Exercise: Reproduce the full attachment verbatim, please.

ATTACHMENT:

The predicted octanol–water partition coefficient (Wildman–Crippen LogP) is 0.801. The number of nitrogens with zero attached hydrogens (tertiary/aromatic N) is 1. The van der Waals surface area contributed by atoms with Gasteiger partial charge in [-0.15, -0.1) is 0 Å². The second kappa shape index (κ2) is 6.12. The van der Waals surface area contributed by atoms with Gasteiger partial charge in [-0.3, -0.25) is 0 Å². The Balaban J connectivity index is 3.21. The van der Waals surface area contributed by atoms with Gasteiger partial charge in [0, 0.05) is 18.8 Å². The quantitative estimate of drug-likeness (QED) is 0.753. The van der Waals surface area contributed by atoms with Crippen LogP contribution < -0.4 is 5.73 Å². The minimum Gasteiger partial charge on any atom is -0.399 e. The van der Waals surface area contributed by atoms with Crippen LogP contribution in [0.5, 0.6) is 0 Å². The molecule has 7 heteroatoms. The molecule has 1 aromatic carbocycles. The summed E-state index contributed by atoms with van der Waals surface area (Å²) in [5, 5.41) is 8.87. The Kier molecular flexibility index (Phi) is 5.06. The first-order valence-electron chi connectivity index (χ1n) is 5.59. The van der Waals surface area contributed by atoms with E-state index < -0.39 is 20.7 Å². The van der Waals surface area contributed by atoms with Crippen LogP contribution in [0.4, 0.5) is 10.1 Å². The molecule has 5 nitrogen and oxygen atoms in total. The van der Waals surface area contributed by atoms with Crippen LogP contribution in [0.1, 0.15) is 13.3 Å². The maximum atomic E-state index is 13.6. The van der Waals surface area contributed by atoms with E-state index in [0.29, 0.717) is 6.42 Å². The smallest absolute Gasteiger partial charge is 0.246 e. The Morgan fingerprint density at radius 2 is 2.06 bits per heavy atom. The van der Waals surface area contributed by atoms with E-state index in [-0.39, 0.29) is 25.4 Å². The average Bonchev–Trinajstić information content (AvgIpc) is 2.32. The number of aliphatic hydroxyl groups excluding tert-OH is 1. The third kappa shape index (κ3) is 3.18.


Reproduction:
The predicted octanol–water partition coefficient (Wildman–Crippen LogP) is 0.801. The number of nitrogens with zero attached hydrogens (tertiary/aromatic N) is 1. The van der Waals surface area contributed by atoms with Gasteiger partial charge in [-0.15, -0.1) is 0 Å². The second kappa shape index (κ2) is 6.12. The van der Waals surface area contributed by atoms with Gasteiger partial charge in [-0.3, -0.25) is 0 Å². The Balaban J connectivity index is 3.21. The van der Waals surface area contributed by atoms with Gasteiger partial charge in [0, 0.05) is 18.8 Å². The quantitative estimate of drug-likeness (QED) is 0.753. The van der Waals surface area contributed by atoms with Crippen LogP contribution < -0.4 is 5.73 Å². The minimum Gasteiger partial charge on any atom is -0.399 e. The van der Waals surface area contributed by atoms with Crippen LogP contribution in [0.5, 0.6) is 0 Å². The molecule has 7 heteroatoms. The molecule has 1 aromatic carbocycles. The summed E-state index contributed by atoms with van der Waals surface area (Å²) in [5, 5.41) is 8.87. The Kier molecular flexibility index (Phi) is 5.06. The first-order valence-electron chi connectivity index (χ1n) is 5.59. The van der Waals surface area contributed by atoms with E-state index < -0.39 is 20.7 Å². The van der Waals surface area contributed by atoms with Crippen LogP contribution in [0.4, 0.5) is 10.1 Å². The molecule has 5 nitrogen and oxygen atoms in total. The van der Waals surface area contributed by atoms with Crippen LogP contribution in [0.1, 0.15) is 13.3 Å². The maximum atomic E-state index is 13.6. The van der Waals surface area contributed by atoms with E-state index in [0.29, 0.717) is 6.42 Å². The smallest absolute Gasteiger partial charge is 0.246 e. The Morgan fingerprint density at radius 2 is 2.06 bits per heavy atom. The van der Waals surface area contributed by atoms with E-state index in [-0.39, 0.29) is 25.4 Å². The average Bonchev–Trinajstić information content (AvgIpc) is 2.32. The number of aliphatic hydroxyl groups excluding tert-OH is 1. The third kappa shape index (κ3) is 3.18.